What happens when you’re a teenaged girl with aspirations of being in a rock band?
If your father is an established producer/musician, he puts together a band made up of other teenaged daughters of musicians and producers and sets you loose on the music world. Right?
Okay. So that doesn’t happen every day but it is an approximation of the beginnings of Z Berg’s now-defunct girl group, The Like. And this story could easily have ended up being a cautionary tale of satisfying your kids’ whims if she hadn’t been at all talented and proficient at writing pop songs. The Like’s first album, 2005’s “Are you thinking what I’m thinking”, mined the poppier side of 90s grrl rock, sounding a bit like Elastica or a more upbeat Garbage. Then, things were quiet for five years before Berg returned with a slightly different lineup and an overhauled sound.
It’s very likely to me that it was producer Mick Ronson that inspired in the now twenty-something ladies a taste for sixties girl groups and mod culture. You can hear this old school essence in some of his other work but with The Like and their second album, “Release me”, everything clicked. Z Berg, along with Tennesse Thomas, and newcomers Reni Lane and Laena Geronimo, dressed the part, made videos that looked from the 60s (see the one below) and put together some really fun tunes. And the critics took notice, many of them calling the new album a marked improvement on the debut. Unfortunately, the band in this form didn’t last much more than a year, going on hiatus in 2011 and performing a one-off show in Japan in 2013, before disappearing again for good.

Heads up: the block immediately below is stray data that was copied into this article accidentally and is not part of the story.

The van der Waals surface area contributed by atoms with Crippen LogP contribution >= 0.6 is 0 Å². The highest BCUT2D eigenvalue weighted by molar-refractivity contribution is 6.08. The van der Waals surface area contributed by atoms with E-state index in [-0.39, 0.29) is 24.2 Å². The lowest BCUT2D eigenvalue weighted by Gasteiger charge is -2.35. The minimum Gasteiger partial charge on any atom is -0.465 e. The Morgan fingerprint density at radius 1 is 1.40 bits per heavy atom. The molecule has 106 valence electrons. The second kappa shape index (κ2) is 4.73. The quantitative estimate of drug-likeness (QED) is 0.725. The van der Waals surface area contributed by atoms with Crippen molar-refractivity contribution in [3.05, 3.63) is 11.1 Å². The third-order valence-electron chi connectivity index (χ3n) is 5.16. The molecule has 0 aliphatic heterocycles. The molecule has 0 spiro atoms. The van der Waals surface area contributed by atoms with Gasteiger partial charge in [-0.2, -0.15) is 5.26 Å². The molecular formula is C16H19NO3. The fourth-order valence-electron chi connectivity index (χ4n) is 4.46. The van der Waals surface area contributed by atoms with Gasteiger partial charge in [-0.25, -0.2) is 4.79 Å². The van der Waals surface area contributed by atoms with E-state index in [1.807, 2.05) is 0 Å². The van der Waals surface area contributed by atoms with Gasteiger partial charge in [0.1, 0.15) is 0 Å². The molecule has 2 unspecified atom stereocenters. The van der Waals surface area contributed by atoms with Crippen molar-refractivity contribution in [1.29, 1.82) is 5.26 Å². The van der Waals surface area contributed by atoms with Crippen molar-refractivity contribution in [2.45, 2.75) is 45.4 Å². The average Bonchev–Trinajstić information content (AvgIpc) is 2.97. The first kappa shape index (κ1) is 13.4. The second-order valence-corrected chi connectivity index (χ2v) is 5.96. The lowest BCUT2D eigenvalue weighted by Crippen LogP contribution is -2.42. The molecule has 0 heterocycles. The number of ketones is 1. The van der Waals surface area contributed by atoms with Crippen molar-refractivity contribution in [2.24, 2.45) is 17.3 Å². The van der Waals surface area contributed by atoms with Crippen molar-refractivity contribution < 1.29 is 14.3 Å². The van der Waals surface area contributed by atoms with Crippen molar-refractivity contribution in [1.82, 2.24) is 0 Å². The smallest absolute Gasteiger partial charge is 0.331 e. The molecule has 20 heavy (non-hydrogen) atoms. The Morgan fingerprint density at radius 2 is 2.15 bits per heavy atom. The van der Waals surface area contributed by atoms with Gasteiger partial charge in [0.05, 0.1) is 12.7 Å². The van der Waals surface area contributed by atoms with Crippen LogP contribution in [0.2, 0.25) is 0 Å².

“Wishing he was dead” is the lead off track on “Release me” and instantly transports you back fifty some odd years to a brighter and vividly technicolor time. It calls to mind the heartbreak songs of the era but changes the plot somewhat in that the singer feels more anger than sadness and feels called to more action than just crying at home into her pillow. “If I could kick his head in, fickle little boyfriend, I’d be satisfied,” Berg sings. “If I could smack some sense into his senses, I might feel alright.” But even with all this inferred violence, it takes a page from “My boyfriend’s back” with a sound that is almost cheerful in its angst. “Wishing he was dead” is peppy drumming, jumpy guitar riffs, dancing organs, and Z Berg’s delicious vocals, backed up, of course, by her tough girl gang. Good fun, all of it.
For the rest of the Best tunes of 2010 list, click here.